defendants’ motion for summary judgment. On May 13, 2009, defendants
withdrew their motion for summary judgment because, according to defendants,
proceeding on either motion for summary judgment would not shorten the trial.
The same day, defendants filed their motion to strike or postpone briefing, arguing
that plaintiff’s motion for summary judgment will not in any way shorten the trial,
and that plaintiff has presented the Court with contradictory statements as to
whether there are genuine issues of material fact on the basis of its motion for
summary judgment. Defendants also argue that plaintiff’s motion will be unduly
burdensome to defendants as they prepare for trial.
Telxon Corp. v. Bogomolny, 792 A.2d 964, 972 (Del. Ch. 2001).
Again, I need not and do not make any determination on whether plaintiff’s claim is time
barred, and defendants remain free to assert a timeliness defense.
As the Delaware Supreme Court has stated, “[t]here is no ‘right’ to a
summary judgment.” 6 Perhaps more important for present purposes, however, is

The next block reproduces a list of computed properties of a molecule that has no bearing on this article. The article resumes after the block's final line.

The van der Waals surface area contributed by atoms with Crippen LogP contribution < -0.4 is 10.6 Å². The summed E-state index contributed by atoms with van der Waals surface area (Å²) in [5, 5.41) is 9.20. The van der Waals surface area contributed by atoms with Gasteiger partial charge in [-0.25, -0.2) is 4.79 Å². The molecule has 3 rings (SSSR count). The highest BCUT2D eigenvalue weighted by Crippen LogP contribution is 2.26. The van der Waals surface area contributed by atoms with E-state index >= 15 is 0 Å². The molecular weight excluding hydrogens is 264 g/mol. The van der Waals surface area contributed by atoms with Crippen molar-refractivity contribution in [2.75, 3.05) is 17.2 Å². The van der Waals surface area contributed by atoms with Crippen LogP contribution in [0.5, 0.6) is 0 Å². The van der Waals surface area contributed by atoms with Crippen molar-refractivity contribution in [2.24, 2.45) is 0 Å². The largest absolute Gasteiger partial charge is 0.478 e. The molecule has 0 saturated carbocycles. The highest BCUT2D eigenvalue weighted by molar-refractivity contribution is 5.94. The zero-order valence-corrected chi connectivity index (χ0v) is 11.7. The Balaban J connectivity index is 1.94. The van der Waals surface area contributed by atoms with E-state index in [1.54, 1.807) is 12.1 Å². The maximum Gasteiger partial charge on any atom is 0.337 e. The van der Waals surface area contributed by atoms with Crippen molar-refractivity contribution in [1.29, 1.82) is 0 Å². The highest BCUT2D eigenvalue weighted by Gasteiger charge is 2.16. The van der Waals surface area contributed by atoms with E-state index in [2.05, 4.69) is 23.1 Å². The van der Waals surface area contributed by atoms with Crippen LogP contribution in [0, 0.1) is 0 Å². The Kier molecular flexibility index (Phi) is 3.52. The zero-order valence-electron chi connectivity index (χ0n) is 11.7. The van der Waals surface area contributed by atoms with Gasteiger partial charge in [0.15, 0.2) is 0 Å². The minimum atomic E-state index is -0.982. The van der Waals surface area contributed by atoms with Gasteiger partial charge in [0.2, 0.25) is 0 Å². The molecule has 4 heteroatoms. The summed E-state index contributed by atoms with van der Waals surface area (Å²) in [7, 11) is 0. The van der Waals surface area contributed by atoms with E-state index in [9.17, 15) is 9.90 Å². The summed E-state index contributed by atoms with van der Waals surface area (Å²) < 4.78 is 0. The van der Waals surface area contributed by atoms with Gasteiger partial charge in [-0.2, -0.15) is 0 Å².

the inherent power of this Court to manage its docket and the scheduling of cases. 7
Plaintiff’s motion for partial summary judgment may not shorten the trial, and even
if granted, will not completely obviate the need for a trial. 8 Moreover, given the
limited time remaining until trial is scheduled to commence, and the length of time
plaintiff had to file its motion previously, it is not in the interest of judicial
economy to force briefing and decision on plaintiff’s motion before trial. Rather,
plaintiff will be able to present argument in favor of its motion in post-trial
briefing. Proceeding in this manner allows the parties and the Court to focus their
energies on the trial, rather than hastily resolving a summary judgment motion that,
even if granted, will not obviate the need for a trial.
For the foregoing reasons, plaintiff’s motion for leave to file an amended
complaint is granted, and defendants’ motion to postpone briefing is granted.
Briefing on plaintiff’s motion for summary judgment is held in abeyance until after
completion of the trial. If plaintiff still desires to pursue its motion, it can present
argument in favor of the motion in its post-trial briefs.
IT IS SO ORDERED.
Very truly yours,
William B. Chandler III
Empire Fin. Services, Inc. v. Bank of New York (Delaware), 900 A.2d 92, 97 (Del. 2006)
(quoting Telxon Corp. v. Meyerson, 802 A.2d 257, 262 (Del. 2002)).
See Washington v. State, 844 A.2d 293, 295-96 (Del. 2004).
Although plaintiff argues that resolving the issue of who bears the burden of entire fairness will
allow the parties to tailor and focus their presentations at trial, I am not convinced that plaintiff’s
motion will save trial time sufficient to warrant briefing and deciding the motion before trial,
which is scheduled to begin in just over a week.